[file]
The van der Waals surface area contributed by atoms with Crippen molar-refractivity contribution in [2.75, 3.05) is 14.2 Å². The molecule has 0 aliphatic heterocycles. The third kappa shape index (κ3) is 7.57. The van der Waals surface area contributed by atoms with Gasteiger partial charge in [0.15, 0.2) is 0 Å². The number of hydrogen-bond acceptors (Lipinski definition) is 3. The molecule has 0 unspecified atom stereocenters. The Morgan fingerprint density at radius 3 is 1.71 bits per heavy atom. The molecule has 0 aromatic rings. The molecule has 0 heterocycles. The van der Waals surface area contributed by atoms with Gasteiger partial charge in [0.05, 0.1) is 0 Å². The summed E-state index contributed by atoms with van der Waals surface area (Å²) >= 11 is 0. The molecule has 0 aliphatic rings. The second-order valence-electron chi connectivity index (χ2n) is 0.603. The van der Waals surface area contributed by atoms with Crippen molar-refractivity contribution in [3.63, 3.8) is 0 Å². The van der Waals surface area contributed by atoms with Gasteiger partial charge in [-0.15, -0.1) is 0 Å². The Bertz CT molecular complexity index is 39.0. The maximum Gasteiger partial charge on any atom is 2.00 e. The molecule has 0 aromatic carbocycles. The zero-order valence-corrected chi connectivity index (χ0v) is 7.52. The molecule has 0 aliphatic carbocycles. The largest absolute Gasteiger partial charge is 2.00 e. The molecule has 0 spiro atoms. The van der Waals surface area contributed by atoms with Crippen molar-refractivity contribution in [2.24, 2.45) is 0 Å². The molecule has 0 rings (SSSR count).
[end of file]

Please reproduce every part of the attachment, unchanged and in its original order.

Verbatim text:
The van der Waals surface area contributed by atoms with Crippen molar-refractivity contribution in [2.75, 3.05) is 14.2 Å². The molecule has 0 aliphatic heterocycles. The third kappa shape index (κ3) is 7.57. The van der Waals surface area contributed by atoms with Gasteiger partial charge in [0.15, 0.2) is 0 Å². The number of hydrogen-bond acceptors (Lipinski definition) is 3. The molecule has 0 unspecified atom stereocenters. The Morgan fingerprint density at radius 3 is 1.71 bits per heavy atom. The molecule has 0 aromatic rings. The molecule has 0 heterocycles. The van der Waals surface area contributed by atoms with Gasteiger partial charge in [0.05, 0.1) is 0 Å². The summed E-state index contributed by atoms with van der Waals surface area (Å²) >= 11 is 0. The molecule has 0 aliphatic rings. The second-order valence-electron chi connectivity index (χ2n) is 0.603. The van der Waals surface area contributed by atoms with Crippen molar-refractivity contribution in [3.63, 3.8) is 0 Å². The van der Waals surface area contributed by atoms with Gasteiger partial charge in [-0.15, -0.1) is 0 Å². The Bertz CT molecular complexity index is 39.0. The maximum Gasteiger partial charge on any atom is 2.00 e. The molecule has 0 aromatic carbocycles. The zero-order valence-corrected chi connectivity index (χ0v) is 7.52. The molecule has 0 aliphatic carbocycles. The largest absolute Gasteiger partial charge is 2.00 e. The molecule has 0 spiro atoms. The van der Waals surface area contributed by atoms with Crippen molar-refractivity contribution in [2.24, 2.45) is 0 Å². The molecule has 0 rings (SSSR count).